House committee OKs oil shale bill


The U.S. House of Representatives' Natural Resources Committee recently passed House Resolution 2337, or the "Energy Policy Reform and Revitalization Act of 2007," which contained provisions that would give the Interior Department more time to analyze oil shale development and tar sands resources.

Western Colorado Congress contends that section 104 of the newly approved bill would remove several of the ambitious timelines for analysis of oil shale development that were imposed by the Energy Policy Act. Because the technologies are not yet known and activities on research and development leases will not yet have begun, these artificial timelines would preclude careful consideration of the potential impacts as well as the concerns of Colorado communities, the congress reported in a press release.

The new bill assures that the Bureau of Land Management can take the time it needs to do the analysis necessary to protect air and water quality and western Colorado communities, according to Western Colorado Congress.

"Rather than imposing artificial timelines and requiring the BLM to rush preparation of important analyses of economic and environmental risks, the wiser course is to allow the agency the time to do a thorough job," said Cathy Kay, of Western Colorado Congress. "We were glad to see the House Natural Resources Committee adopt such a reasonable approach.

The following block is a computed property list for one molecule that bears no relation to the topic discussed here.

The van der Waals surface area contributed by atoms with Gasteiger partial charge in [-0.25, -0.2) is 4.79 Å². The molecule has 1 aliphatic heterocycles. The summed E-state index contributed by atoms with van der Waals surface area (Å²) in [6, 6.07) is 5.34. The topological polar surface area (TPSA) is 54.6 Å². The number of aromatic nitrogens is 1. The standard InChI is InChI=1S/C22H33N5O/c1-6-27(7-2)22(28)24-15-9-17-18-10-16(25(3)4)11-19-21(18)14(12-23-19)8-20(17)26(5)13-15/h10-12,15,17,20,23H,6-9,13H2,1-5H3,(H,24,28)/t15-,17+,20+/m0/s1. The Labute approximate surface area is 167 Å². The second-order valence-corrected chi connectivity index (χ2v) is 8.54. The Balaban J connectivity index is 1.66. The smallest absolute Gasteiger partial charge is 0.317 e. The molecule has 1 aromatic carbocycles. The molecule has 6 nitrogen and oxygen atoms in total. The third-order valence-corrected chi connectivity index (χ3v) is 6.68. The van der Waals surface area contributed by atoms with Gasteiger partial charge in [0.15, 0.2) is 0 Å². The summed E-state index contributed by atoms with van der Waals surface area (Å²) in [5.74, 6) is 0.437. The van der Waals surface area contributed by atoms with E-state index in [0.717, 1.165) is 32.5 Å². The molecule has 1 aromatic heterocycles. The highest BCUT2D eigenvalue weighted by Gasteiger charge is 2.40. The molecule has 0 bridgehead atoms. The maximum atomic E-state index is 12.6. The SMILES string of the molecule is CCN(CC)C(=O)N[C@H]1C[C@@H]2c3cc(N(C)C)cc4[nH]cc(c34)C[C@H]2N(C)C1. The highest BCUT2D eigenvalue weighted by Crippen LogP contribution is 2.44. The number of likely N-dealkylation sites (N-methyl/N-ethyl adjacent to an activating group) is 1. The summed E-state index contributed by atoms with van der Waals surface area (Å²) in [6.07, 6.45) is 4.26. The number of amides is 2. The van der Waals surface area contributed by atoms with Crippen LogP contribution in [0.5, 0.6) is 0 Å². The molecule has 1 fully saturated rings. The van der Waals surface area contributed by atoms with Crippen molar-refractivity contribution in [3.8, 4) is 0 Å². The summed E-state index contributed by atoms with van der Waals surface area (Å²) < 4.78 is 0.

However, the Independent Petroleum Association of Mountain States takes issue with H.R. 2337. IPAMS contends that the new bill will increase energy costs, decrease energy dependence and hinder the fight against global warming.

"One has to wonder why members of Congress would vote for legislation that will decrease domestic supplies of oil and natural gas at a time when consumers are already suffering from high prices," Marc W. Smith, executive director of IPAMS, said in a press release.

Smith also questioned the committee's commitment to fighting global warming and reducing greenhouse gasses.

"If it becomes law, H.R. 2337 will limit the development of natural gas -- a critical energy source for reducing carbon emissions and a key component in the production of biofuels," Smith said.

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